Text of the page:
Sometime in the early 1930s Reinhold Niebuhr wrote a prayer, the first verse of which has come to be
“God, grant me the serenity to accept the things
I cannot change,
the courage to change the things I can,
and the wisdom to know the difference.”
Although Niebuhr’s prayer is couched in theological terms, the sentiment could easily help us clarify our social justice actions.
When I - a white, older-aged, male, residing in one of the world richest nations – consider what things I can change, these come to mind.
Racism is predominantly a system and a structure of providing white people benefits within society and largely excluding those of dark skin. It has been built on the back of (often) brutal colonisation and a Eurocentric sense of superiority. My ethnic background and heritage place me squarely in the position of being able to do something about that – to change it.
My age (I was born in the 1950s) means that I have grown up in an age of plenty, an age of exploitation of the earth, an age of increasing individualisation and entitlement. When I look around at my cohort today I see little has changed. My peers are still approaching the earth as if it is a big playground. Meanwhile, the future of younger generations is being stolen from them, and the memory of past generations is being forgotten or placed in museums. My age enables me to work to change this.
Sexism and misogyny are the outcome of a system that is patriarchal in nature. Patriarchy is dominated by male thought, by male values, by male attitudes. Those values and attitudes have: seen domestic abuse and violence at high levels, maintained an economic imbalance between the sexes, plundered the earth, given rise to authoritarianism, and even exploited some men (particularly gay men, black men, boys.) As a man I have a responsibility to change this.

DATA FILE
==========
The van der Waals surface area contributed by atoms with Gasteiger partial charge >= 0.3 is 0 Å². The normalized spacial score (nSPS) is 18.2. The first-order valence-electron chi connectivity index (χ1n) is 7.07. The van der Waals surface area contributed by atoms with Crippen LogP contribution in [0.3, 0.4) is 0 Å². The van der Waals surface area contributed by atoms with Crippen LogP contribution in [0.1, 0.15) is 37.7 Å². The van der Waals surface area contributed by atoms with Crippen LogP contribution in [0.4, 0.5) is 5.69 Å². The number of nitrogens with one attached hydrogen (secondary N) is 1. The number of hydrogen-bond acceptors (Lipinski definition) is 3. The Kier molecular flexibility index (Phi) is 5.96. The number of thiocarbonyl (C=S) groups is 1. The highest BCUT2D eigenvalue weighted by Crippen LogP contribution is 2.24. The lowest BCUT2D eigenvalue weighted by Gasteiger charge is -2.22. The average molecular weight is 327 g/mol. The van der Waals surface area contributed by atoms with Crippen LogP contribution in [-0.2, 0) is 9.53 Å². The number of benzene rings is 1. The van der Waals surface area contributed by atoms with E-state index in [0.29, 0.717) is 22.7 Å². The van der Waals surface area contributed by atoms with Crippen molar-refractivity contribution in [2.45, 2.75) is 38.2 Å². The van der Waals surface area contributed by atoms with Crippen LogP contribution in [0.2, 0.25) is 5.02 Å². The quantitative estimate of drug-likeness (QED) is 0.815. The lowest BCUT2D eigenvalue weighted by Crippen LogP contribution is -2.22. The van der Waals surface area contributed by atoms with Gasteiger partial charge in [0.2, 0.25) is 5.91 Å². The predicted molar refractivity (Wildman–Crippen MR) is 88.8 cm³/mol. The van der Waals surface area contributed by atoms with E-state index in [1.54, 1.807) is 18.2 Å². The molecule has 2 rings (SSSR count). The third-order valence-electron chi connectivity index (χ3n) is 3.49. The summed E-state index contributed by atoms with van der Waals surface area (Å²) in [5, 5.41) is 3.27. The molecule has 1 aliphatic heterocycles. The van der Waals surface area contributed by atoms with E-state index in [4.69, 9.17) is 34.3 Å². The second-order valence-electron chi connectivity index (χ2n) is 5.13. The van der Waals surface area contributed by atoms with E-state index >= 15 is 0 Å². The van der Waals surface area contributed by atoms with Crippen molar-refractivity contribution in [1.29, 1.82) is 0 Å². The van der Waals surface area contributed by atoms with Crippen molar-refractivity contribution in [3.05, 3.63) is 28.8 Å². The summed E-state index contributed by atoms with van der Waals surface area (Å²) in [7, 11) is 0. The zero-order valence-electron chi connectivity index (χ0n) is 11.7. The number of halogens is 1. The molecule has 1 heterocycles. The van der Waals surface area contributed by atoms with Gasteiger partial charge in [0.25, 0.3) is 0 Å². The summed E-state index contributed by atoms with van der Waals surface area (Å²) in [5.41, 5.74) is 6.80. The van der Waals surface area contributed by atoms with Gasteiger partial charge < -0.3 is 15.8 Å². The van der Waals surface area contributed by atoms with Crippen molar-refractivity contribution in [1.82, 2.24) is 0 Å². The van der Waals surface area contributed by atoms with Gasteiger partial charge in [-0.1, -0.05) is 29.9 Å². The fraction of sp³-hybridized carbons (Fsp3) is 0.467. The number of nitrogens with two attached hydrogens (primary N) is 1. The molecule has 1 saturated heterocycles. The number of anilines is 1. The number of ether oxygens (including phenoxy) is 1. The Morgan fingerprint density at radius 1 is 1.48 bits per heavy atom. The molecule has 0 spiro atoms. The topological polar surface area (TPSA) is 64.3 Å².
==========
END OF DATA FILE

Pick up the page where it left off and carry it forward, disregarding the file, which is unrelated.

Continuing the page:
Inequality of wealth and income is one of the drivers of so many social ills. Poverty, malnutrition, lack of access to clean water, homelessness, displaced peoples and migrants, various addictions, and poor health, can all be attributed to inequality. In 2019 there were 2,153 billionaires (less than the number needed to fill the average cruise ship), yet these billionaires had more wealth than 4.6 billion people (60% of the world's population.) The 22 richest men in the world own more wealth than all the women in Africa.1 Even I (who have an income that is just a little above the Australian official poverty level) am wealthier than almost 90% of the world’s people. As a resident of a rich nation I can do something to help change this.
There are many things in the world that I have little, or no, ability to change, even though I may find them disturbing, unjustified, or oppressive. However, those I have just outlined I do have the ability to change, because I live within each of those enclaves and am supported by and benefit from them. And that is where Niebuhr calls us to courage.
It is far more courageous to look at the systems I am part of and seek to change from within, than it is to point the finger elsewhere and say “you have to change.”
What if look but don’t see?
I suggest there is one more line to add to Niebuhr’s prayer.
The humility to listen to those in pain and suffering.
1. Statistics from: Oxfam International, Time To Care: Unpaid and underpaid care work in the global inequality crisis, January 2020.